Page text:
That connection, those “families,” are really important to me at the moment. I have never lived close to family – I have aunts and uncles as far as Alaska, and no closer than Pennsylvania. My parents, as much as they love the Seacoast, have hit their own hardships and have plans to move closer to my dad’s family by the end of the summer. This has not been easy for me. I appreciate all the people who give me reasons to stay on the Seacoast.

I am still developing new perspective. I am writing more, and more and more. I am talking to as many people as I can. I am trying to see the world through the eyes of a helper and a doer, rather than a star or attraction.


My brain has been spinning like a top since November, and although it hasn’t slowed, it has developed a new sort of rhythm that I can use.

I do not want to abandon this blog, it has been a place of hope and reflection for me. It has granted me opportunities that I otherwise could not have asked for. But I do have to pose a question to readers:

Why do you follow Local Courage? What do you like about it? What do you want to see from Local Courage?

Ultimately, Local Courage is not about ME, it is about US. It was always meant to reflect a community from the eyes of one individual. So I need your help. I need to know where that community feels Local Courage fits.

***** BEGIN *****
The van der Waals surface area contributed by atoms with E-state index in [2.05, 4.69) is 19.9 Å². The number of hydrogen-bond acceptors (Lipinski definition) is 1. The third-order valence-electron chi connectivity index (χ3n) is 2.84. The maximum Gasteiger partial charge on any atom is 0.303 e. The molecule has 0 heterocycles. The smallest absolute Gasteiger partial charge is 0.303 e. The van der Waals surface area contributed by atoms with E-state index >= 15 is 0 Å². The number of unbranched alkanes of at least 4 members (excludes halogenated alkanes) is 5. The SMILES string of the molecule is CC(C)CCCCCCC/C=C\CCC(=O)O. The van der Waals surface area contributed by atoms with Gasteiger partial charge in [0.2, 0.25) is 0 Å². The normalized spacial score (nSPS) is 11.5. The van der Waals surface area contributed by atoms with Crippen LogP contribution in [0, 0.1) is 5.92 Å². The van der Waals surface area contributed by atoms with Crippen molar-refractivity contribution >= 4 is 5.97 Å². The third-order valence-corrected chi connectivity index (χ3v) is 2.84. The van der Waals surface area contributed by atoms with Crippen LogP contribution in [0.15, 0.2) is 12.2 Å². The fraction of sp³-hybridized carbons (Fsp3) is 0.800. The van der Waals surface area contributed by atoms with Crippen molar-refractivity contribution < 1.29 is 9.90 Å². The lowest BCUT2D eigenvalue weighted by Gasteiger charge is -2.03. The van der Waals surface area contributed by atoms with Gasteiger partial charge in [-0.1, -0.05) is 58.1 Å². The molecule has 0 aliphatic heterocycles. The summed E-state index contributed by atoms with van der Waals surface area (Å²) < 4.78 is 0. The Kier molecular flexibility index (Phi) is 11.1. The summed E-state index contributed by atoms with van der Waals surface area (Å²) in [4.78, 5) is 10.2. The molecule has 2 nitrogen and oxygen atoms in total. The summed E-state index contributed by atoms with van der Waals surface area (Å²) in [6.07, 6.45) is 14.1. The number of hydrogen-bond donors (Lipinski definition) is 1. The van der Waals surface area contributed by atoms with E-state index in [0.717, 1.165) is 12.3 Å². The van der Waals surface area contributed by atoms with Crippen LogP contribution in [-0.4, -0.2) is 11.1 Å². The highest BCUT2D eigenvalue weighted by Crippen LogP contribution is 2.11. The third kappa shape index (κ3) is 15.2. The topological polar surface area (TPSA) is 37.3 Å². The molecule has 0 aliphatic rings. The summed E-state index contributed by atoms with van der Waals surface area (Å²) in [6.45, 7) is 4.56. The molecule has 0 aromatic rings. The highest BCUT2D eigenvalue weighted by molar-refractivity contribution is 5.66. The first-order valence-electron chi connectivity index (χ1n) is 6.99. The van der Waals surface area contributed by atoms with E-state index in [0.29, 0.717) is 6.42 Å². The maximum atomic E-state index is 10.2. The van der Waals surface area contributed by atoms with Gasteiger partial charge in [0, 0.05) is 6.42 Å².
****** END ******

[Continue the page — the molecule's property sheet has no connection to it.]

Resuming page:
a new year

It is well past the new year, and I haven’t written a single post. I have been writing, to a degree, but the blog has left me unsure. I have no strong feelings, one way or another, about exactly what my next step should be.

I have been reading a lot of blogs – David Lebovitz being my personal favorite at this time. They have made me realize I am not entirely sure what I am trying to say right now. At one point, I had a very clear picture of the message I intended to share with people. But I have pulled back, rethought, and feel I need to repurpose.

There are a few thoughts keeping me up at night:

  • Do people even care? I was talking to my boyfriend after he came home from grocery shopping. He told me a long story about how there were apples that were more expensive than all the other apples. The reason given by their sign was a big “made in the USA” label. But on closer inspection, all of the apples in the USA bin had little stickers with the word “CANADA” in bold print. In fact, most of the apples surrounding the falsely labeled apples were from New Hampshire, and were being sold for a much more reasonable price.